Teaching Shakespeare!

A Folger Education Blog

Posts Categorized: Folger-library

All Students Deserve Shakespeare

In my January 5th  Blog entry, Shakespeare in Other Words,  I ranted against using “modernized” or “Shakespeare Made Easy” versions of the plays. But those well-meaning teachers who use those books are at least trying, and I suspect, with a bit of help and some quality professional development, they will toss those books and get… Continue Reading »


Experiencing Shakespeare: An Electronic Field Trip to the Folger Shakespeare Library

“Speak the speech, I pray you, … trippingly on the tongue,”  Hamlet’s advice to the players. [youtube http://www.youtube.com/watch?v=iOZQoeMRMhc&w=560&h=315] When teachers assign their students to perform a scene from a play by William Shakespeare, what should their students do to get ready?  How can teachers best support their students in preparing their scenes?  Steer them away from “translated”… Continue Reading »


"I must begin with rudiments of art…

To teach you gamut in a briefer sort,” The Taming of the Shrew 3.1 Recently, I was embroiled in a discussion of whether or not younger students could “handle” Shakespeare’s work. I, of course, insist that elementary school students can and will “get” Shakespeare. Another member in the discussion said that young students aren’t ready… Continue Reading »


Shakespeare through Fresh Eyes

Last night my younger brother-in-law’s 8th grade class performed an abridged Macbeth after studying and rehearsing the play for 4 months. For most of them, this play was their first experience with Shakespeare, and – at least from my seat in the audience – they were enjoying the heck out of it.  Even as it warmed my… Continue Reading »


“The Game’s Afoot; Follow Your Spirit!” (Henry V, III.1)

~by Carol Ann Lloyd Stanger There’s no reason students can’t have fun while learning! Part of Folger’s philosophy of “performance-based teaching” encourages students and teachers to play with the Shakespeare’s language and be actively engaged in creating meaning. What better way than to make it a game? I’ll mention that these all caught and kept… Continue Reading »


Experience, O, thou disprovest report! (Part 2)

~by Carol Ann Lloyd-Stanger On Tuesday I shared a Folger-favorite activity where students create the theatre-going experience of an Elizabethan crowd to see why Shakespeare’s plays had to be so arresting. To continue the experience of bringing words to life, I encourage students to be up, moving around, playing with the language and the motions…. Continue Reading »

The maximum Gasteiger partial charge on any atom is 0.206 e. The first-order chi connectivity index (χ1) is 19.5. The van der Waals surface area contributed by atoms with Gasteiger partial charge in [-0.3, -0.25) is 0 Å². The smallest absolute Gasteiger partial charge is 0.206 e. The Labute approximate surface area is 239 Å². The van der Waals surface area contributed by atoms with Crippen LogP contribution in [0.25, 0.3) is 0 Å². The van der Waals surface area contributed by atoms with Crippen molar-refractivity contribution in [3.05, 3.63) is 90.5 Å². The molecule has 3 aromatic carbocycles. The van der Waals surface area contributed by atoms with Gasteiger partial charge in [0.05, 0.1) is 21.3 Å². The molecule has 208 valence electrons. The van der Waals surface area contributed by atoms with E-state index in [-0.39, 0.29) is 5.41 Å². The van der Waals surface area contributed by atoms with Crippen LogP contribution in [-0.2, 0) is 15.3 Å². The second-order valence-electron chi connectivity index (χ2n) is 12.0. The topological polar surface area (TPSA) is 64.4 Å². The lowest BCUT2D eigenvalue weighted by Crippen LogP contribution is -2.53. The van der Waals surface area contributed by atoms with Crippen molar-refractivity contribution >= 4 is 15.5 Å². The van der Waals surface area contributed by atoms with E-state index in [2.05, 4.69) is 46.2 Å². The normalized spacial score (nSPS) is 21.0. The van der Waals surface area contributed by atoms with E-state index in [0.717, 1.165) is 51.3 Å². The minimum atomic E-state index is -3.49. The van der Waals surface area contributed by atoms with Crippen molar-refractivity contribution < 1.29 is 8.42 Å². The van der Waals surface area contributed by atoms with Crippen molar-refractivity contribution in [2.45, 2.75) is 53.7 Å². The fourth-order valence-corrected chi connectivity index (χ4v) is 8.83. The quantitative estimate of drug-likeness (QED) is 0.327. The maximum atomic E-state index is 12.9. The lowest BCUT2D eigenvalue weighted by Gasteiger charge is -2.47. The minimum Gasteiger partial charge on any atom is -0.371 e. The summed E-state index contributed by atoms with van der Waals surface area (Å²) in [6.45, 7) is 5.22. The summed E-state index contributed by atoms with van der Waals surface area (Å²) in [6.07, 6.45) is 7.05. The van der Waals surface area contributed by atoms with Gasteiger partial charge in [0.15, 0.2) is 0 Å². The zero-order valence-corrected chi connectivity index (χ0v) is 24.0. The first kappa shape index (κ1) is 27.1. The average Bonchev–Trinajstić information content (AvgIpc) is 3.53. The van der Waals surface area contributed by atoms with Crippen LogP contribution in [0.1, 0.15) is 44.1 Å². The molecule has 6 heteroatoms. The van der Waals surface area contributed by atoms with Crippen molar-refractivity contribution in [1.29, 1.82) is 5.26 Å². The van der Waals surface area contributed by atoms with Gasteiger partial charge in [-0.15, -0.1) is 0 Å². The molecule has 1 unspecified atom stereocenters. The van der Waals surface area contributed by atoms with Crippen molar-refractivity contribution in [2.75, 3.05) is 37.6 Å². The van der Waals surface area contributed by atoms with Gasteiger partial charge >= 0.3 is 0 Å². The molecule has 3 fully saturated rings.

Experience, O, thou disprovest report! (Part 1)

Happy holiday break! I hope you’re enjoying your week off from school (if you have one)! This week I’ll be sharing two activity ideas from Carol Ann Lloyd Stanger on helping students experience Shakespeare to overcome their expectations of the language and text. Please feel free to share your thoughts in the comments, and let… Continue Reading »


Shakespeare for Youngsters

Some recent posts on this blog have noted that introducing Shakespeare’s plays to young students can be a very successful experience for the students and their teachers.  In addition to the Folger’s program for students in grades 3-6, Shakespeare Steps Out (SSO), the RSC has been creating shorter versions of the plays for youngsters.  Last… Continue Reading »


Words, Words, Words (again)

I’ve recently rediscovered the joy of podcasts – listening to a story or discussion while I walk to work instead of the eclectic playlist I haven’t updated in 18 months.  This past weekend I was enjoying a 2010 Radiolab podcast on Words in which they explored how we use words to think and communicate with each other. To… Continue Reading »


Shakespeare and the Common Core Standards

Folger Education staff recently attended and presented workshops on teaching Shakespeare at the National Council of Teachers of English (NCTE) Convention in Chicago.  The convention celebrated the 100th birthday of NCTE, and it offered teachers in attendance many sessions that focused on the new Common Core State Standards set for implementation in schools from approximately 46 states… Continue Reading »